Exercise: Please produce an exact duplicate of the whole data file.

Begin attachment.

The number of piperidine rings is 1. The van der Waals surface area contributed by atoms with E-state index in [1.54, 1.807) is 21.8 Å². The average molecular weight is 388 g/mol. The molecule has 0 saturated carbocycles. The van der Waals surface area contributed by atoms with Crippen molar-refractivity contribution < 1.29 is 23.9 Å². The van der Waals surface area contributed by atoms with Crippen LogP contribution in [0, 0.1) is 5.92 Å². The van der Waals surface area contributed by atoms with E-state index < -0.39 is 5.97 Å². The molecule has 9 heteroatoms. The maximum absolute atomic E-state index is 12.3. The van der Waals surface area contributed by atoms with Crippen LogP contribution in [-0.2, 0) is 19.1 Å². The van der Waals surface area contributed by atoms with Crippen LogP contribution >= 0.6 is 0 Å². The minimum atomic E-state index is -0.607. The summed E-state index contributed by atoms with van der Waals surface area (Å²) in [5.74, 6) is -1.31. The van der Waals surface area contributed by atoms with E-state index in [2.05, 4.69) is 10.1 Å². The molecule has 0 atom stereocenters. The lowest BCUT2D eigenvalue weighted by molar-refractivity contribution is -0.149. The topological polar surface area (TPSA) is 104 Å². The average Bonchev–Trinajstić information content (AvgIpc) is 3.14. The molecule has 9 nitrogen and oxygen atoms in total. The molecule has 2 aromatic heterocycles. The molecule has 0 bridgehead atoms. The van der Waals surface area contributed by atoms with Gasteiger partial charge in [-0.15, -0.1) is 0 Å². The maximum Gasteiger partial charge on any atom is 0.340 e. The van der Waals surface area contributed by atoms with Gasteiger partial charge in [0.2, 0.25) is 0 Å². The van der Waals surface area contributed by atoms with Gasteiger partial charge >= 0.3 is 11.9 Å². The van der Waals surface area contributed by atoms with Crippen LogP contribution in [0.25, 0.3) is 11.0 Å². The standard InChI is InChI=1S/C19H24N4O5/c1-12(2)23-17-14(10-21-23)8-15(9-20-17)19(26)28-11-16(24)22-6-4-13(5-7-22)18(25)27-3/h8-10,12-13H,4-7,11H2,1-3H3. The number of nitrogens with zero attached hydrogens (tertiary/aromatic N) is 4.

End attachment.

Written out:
The number of piperidine rings is 1. The van der Waals surface area contributed by atoms with E-state index in [1.54, 1.807) is 21.8 Å². The average molecular weight is 388 g/mol. The molecule has 0 saturated carbocycles. The van der Waals surface area contributed by atoms with Crippen molar-refractivity contribution < 1.29 is 23.9 Å². The van der Waals surface area contributed by atoms with Crippen LogP contribution in [0, 0.1) is 5.92 Å². The van der Waals surface area contributed by atoms with E-state index < -0.39 is 5.97 Å². The molecule has 9 heteroatoms. The maximum absolute atomic E-state index is 12.3. The van der Waals surface area contributed by atoms with Crippen LogP contribution in [-0.2, 0) is 19.1 Å². The van der Waals surface area contributed by atoms with Crippen LogP contribution >= 0.6 is 0 Å². The minimum atomic E-state index is -0.607. The summed E-state index contributed by atoms with van der Waals surface area (Å²) in [5.74, 6) is -1.31. The van der Waals surface area contributed by atoms with E-state index in [2.05, 4.69) is 10.1 Å². The molecule has 0 atom stereocenters. The lowest BCUT2D eigenvalue weighted by molar-refractivity contribution is -0.149. The topological polar surface area (TPSA) is 104 Å². The average Bonchev–Trinajstić information content (AvgIpc) is 3.14. The molecule has 9 nitrogen and oxygen atoms in total. The molecule has 2 aromatic heterocycles. The molecule has 0 bridgehead atoms. The van der Waals surface area contributed by atoms with Gasteiger partial charge in [-0.15, -0.1) is 0 Å². The maximum Gasteiger partial charge on any atom is 0.340 e. The van der Waals surface area contributed by atoms with Gasteiger partial charge in [0.2, 0.25) is 0 Å². The van der Waals surface area contributed by atoms with Gasteiger partial charge >= 0.3 is 11.9 Å². The van der Waals surface area contributed by atoms with Crippen LogP contribution in [0.25, 0.3) is 11.0 Å². The standard InChI is InChI=1S/C19H24N4O5/c1-12(2)23-17-14(10-21-23)8-15(9-20-17)19(26)28-11-16(24)22-6-4-13(5-7-22)18(25)27-3/h8-10,12-13H,4-7,11H2,1-3H3. The number of nitrogens with zero attached hydrogens (tertiary/aromatic N) is 4.